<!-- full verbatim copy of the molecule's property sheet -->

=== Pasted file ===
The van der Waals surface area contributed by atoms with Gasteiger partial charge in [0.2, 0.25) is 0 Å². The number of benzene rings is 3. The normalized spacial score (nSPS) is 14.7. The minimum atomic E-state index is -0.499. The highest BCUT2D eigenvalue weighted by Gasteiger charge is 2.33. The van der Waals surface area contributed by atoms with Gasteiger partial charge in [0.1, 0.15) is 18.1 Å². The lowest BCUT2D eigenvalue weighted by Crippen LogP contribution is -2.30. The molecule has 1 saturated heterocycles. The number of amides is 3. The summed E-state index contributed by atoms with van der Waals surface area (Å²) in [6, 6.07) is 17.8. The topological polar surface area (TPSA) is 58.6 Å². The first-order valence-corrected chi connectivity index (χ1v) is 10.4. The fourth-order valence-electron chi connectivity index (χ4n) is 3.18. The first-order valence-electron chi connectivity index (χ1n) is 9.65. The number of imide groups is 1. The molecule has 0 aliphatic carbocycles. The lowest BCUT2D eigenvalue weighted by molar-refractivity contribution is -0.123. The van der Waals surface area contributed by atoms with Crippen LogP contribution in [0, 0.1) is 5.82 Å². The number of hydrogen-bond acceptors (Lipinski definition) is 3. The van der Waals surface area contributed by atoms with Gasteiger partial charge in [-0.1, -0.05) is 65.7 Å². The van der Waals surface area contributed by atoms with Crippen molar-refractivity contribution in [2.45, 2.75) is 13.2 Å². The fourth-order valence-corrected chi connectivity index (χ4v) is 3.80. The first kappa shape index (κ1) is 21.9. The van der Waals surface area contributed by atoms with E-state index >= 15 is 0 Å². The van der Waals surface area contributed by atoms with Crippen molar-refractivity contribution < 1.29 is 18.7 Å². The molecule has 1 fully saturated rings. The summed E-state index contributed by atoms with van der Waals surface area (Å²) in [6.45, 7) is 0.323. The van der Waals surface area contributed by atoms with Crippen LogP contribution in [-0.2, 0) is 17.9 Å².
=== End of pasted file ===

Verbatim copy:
The van der Waals surface area contributed by atoms with Gasteiger partial charge in [0.2, 0.25) is 0 Å². The number of benzene rings is 3. The normalized spacial score (nSPS) is 14.7. The minimum atomic E-state index is -0.499. The highest BCUT2D eigenvalue weighted by Gasteiger charge is 2.33. The van der Waals surface area contributed by atoms with Gasteiger partial charge in [0.1, 0.15) is 18.1 Å². The lowest BCUT2D eigenvalue weighted by Crippen LogP contribution is -2.30. The molecule has 1 saturated heterocycles. The number of amides is 3. The summed E-state index contributed by atoms with van der Waals surface area (Å²) in [6, 6.07) is 17.8. The topological polar surface area (TPSA) is 58.6 Å². The first-order valence-corrected chi connectivity index (χ1v) is 10.4. The fourth-order valence-electron chi connectivity index (χ4n) is 3.18. The first-order valence-electron chi connectivity index (χ1n) is 9.65. The number of imide groups is 1. The molecule has 0 aliphatic carbocycles. The lowest BCUT2D eigenvalue weighted by molar-refractivity contribution is -0.123. The van der Waals surface area contributed by atoms with Crippen LogP contribution in [0, 0.1) is 5.82 Å². The number of hydrogen-bond acceptors (Lipinski definition) is 3. The van der Waals surface area contributed by atoms with Gasteiger partial charge in [-0.1, -0.05) is 65.7 Å². The van der Waals surface area contributed by atoms with Crippen molar-refractivity contribution in [2.45, 2.75) is 13.2 Å². The fourth-order valence-corrected chi connectivity index (χ4v) is 3.80. The first kappa shape index (κ1) is 21.9. The van der Waals surface area contributed by atoms with E-state index >= 15 is 0 Å². The van der Waals surface area contributed by atoms with Crippen molar-refractivity contribution < 1.29 is 18.7 Å². The molecule has 1 fully saturated rings. The summed E-state index contributed by atoms with van der Waals surface area (Å²) in [6.45, 7) is 0.323. The van der Waals surface area contributed by atoms with Crippen LogP contribution in [-0.2, 0) is 17.9 Å².